04 August 2014

Festival Gastronômico

Voltaire, in the toque & beard, voted Best Chef Sensation
In about our second, or maybe third, year in Búzios, the powers that be decided to resurrect a once popular, but then-defunct, event called Degusta Búzios (Taste Búzios), a gastronomic festival designed, among other things, to spur tourism in the low season. Participating restaurants would prepare small portions of either an appetizer, main course or dessert, and offer them at promotional prices for people to get a little taste of what the chef could do, and maybe like it enough to return to the restaurant for a real meal. (To give you an idea, appetizers and desserts cost a mere R$5, about $1.50 at the time, and main courses R$10, about $2.90. At those prices, a person could really go to town!) Event organizers even held competitions, you know the type, Best Chef, Best New Chef Sensation, Best Appetizer, Best Main Course, Best Dessert, Best Presentation, and there was probably even a Miss Congeniality in there somewhere.

Well, I remember going to that first (for us) tasting treat. Now called simply the Festival Gastronômico, the event was, and still is, held in July, when there’s enough of a nip in the air for me to wear my still chic (I hope) men’s tuxedo jacket over jeans, with my gorgeous YSL scarf thrown around my shoulders in that studied-yet-casual way that I learned from watching Catherine Deneuve movies. (You can take the girl out of the city, etc.) The event took place in a fairly contained area in the center of town, so it was really easy to stroll from restaurant to restaurant, tasting, enjoying, talking to the chefs, meeting old friends; in those years the festival was not very well publicized and it really was just a great big private party for Búzios residents.

A glimpse of the 2014 version
But then, as inevitably happens, the festival got taken over by an outside event consultant, and the town’s business community saw a great opportunity to make money. Hotel restaurants got into the act, as did people who merely have informal catering businesses. The number of participants increased three-fold, better publicity brought in thousands of tourists and visitors from neighboring cities, and the festival spread to four distinct areas of town; strolling was out, need for transportation was in. Promotional pricing? Out the window. Instead of the R$5 and R$10 of previous festivals, we were now confronting R$10 (now $4.50) and R$15 ($6.80). For those of us who in the past enjoyed tasting many dishes, this actually made a difference. Say you tasted four appetizers, five main courses and two desserts at the earlier festivals. That would set you back a mere R$80, or $24. The tightwads among us now had to decide whether spending R$135 ($62) — mind you, this is still not dinner, it's just a bunch of little tastes — was worth it.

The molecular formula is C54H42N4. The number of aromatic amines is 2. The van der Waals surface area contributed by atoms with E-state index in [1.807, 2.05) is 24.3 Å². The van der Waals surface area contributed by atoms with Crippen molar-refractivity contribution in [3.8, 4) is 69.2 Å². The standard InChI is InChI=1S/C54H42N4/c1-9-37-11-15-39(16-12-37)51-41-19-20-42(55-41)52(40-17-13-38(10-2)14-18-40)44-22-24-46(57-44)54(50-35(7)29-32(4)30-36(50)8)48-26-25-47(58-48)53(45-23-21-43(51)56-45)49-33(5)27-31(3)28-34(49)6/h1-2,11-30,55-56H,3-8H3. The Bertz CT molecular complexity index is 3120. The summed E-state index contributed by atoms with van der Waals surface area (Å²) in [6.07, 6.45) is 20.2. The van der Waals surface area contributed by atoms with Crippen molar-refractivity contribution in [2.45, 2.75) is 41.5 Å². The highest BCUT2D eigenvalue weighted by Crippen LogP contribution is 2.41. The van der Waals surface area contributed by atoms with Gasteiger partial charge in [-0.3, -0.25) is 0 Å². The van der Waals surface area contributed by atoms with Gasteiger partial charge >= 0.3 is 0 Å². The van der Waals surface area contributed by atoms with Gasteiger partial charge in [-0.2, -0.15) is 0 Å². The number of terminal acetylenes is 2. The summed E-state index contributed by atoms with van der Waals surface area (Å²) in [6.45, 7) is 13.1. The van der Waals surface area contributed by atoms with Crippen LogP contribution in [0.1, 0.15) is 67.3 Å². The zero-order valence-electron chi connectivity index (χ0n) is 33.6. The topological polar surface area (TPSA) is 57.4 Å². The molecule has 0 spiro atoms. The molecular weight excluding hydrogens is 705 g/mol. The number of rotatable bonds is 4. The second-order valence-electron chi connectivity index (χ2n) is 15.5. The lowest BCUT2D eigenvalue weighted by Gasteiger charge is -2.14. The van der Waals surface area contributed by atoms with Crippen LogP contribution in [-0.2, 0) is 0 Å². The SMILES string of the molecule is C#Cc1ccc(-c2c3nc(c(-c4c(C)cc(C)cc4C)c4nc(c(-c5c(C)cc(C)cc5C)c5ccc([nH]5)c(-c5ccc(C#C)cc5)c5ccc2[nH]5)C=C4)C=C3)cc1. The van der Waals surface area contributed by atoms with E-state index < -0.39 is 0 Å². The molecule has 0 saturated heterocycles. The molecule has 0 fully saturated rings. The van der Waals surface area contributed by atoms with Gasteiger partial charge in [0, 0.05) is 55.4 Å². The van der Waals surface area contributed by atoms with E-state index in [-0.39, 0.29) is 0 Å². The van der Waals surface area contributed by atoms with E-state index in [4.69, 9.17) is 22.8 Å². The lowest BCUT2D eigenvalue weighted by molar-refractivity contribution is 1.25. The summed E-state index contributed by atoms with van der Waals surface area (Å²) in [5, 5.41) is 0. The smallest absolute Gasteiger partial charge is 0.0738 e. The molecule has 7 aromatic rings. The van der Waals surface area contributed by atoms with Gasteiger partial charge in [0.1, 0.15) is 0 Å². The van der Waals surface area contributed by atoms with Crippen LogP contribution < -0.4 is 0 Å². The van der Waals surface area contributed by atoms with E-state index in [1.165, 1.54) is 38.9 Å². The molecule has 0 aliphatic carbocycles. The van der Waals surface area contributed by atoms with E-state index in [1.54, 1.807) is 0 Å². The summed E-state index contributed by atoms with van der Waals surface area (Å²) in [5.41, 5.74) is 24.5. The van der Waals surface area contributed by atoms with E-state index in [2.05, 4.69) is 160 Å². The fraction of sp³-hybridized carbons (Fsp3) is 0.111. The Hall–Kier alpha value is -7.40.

I admit that Mark and I boycotted the Festival Gastronômico for several years running. We were grumpy about the new prices, and we never found any dish so irresistibly creative as to drag us out of the house. But this year we decided to give the festival a whirl. It took careful, strategic planning. We selected the few dishes we thought we’d like to taste days ahead of time. We decided which night we’d go to which part of town. And you know, we had a great time! Here’s the dish that we thought was the single most creative and delicious of this year’s festival, from Zuza Restaurante — cocoa-flavored agnolotti with duck filling, with a sauce of saffron, cointreau, orange zest and cupuaçu (a chocolate-like fruit from the Amazon) — complex, textured, and scrumptious!

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